Acoma Pueblo Fine Line Pottery Jar with White Impressed Design Rim by Juana Leno [SOLD]


+ Add to my watchlist Forward to Friend

Juana Leno, Syo-ee-mee Turquoise, Acoma Pueblo Potter
  • Category: Contemporary
  • Origin: Acoma Pueblo
  • Medium: clay, pigment
  • Size: 7-⅝” height x 8-¼” diameter
  • Item # C4245A
  • SOLD

Although it's not as widely known as Lucy Lewis' work, the pottery made by Juana Leno is some of the finest ever produced at Acoma Pueblo.  This pottery jar was completed in a style which both of these potters explored frequently: a fine line design, with rows of parallel lines intersecting with one another.  Their intersections form diamonds and kite-shaped four-sided geometrics. These figures arrange themselves around center points, forming images that could be flowers or stars.  One should note that an enormous amount of skill is required to successfully execute such a complex design. Leno handled this one beautifully.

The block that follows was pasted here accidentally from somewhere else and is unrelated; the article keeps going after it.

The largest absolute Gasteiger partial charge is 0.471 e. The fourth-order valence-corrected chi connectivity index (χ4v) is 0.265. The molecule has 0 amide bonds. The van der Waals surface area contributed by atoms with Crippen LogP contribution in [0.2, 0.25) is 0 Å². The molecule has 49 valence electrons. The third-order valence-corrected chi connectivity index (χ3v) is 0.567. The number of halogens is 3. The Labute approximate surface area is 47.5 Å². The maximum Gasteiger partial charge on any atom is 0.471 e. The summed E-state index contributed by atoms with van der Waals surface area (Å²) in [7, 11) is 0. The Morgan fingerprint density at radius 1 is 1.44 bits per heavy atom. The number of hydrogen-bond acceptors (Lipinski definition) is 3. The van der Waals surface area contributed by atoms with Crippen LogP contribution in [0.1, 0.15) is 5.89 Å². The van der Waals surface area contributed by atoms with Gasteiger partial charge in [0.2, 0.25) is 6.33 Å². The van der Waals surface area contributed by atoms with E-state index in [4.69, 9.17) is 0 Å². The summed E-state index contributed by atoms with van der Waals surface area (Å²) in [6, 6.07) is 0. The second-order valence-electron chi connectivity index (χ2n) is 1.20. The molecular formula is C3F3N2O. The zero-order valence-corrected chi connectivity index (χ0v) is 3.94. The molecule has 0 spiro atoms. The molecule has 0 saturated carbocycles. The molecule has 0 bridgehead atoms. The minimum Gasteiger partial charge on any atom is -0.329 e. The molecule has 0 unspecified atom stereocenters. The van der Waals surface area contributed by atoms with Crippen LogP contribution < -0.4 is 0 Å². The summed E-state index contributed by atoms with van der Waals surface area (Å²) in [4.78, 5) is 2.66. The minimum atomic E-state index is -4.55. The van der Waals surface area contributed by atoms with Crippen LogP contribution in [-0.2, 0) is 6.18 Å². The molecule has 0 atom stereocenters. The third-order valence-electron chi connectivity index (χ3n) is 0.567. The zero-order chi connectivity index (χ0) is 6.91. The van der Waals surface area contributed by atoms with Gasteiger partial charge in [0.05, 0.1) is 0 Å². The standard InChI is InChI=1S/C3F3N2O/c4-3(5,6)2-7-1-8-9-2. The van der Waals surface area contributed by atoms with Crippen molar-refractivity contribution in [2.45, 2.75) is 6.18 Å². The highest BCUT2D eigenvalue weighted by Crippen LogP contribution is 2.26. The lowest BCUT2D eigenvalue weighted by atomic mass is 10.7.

Artist Signature - Juana Leno, Acoma Pueblo PotterJuana Leno left the rim area in the natural white clay and on it she impressed small triangles side by side in five stacked rows.  The bottom, which is signed “Leno, Acoma N.Mex.”, is also exposed white clay. Its shape is similar to that of a made-for-use “tinaja” (or “water jar”) but smaller.  Leno and Lewis produced many jars in this style, and we are always happy to see that collectors continue to appreciate their fine work.

Juana Leno (1917-2000) Syo-ee-mee (Turquoise)—formerly Juana Louis Vallo—was one of the finest potters of the 20th century at Acoma Pueblo. She quietly worked every day producing extraordinary pottery without seeking acclaim. She was a wonderful woman and very modest about her talent to produce such fine pieces. She may not have achieved the fame she was due, but it was not because of the lack of quality in her work, but because she chose to remain quietly at home and not seek fame.

Condition: this Acoma Pueblo Fine Line Pottery Jar with White Impressed Design Rim by Juana Leno is in very good condition with a few minor spall marks.

Provenance: from the collection of a gentleman from Denver, Colorado

Recommended Reading: Acoma & Laguna Pottery by Rick Dillingham

Relative Links: Southwest Indian PotteryAcoma PuebloContemporary PotteryJuana Leno, Lucy Lewis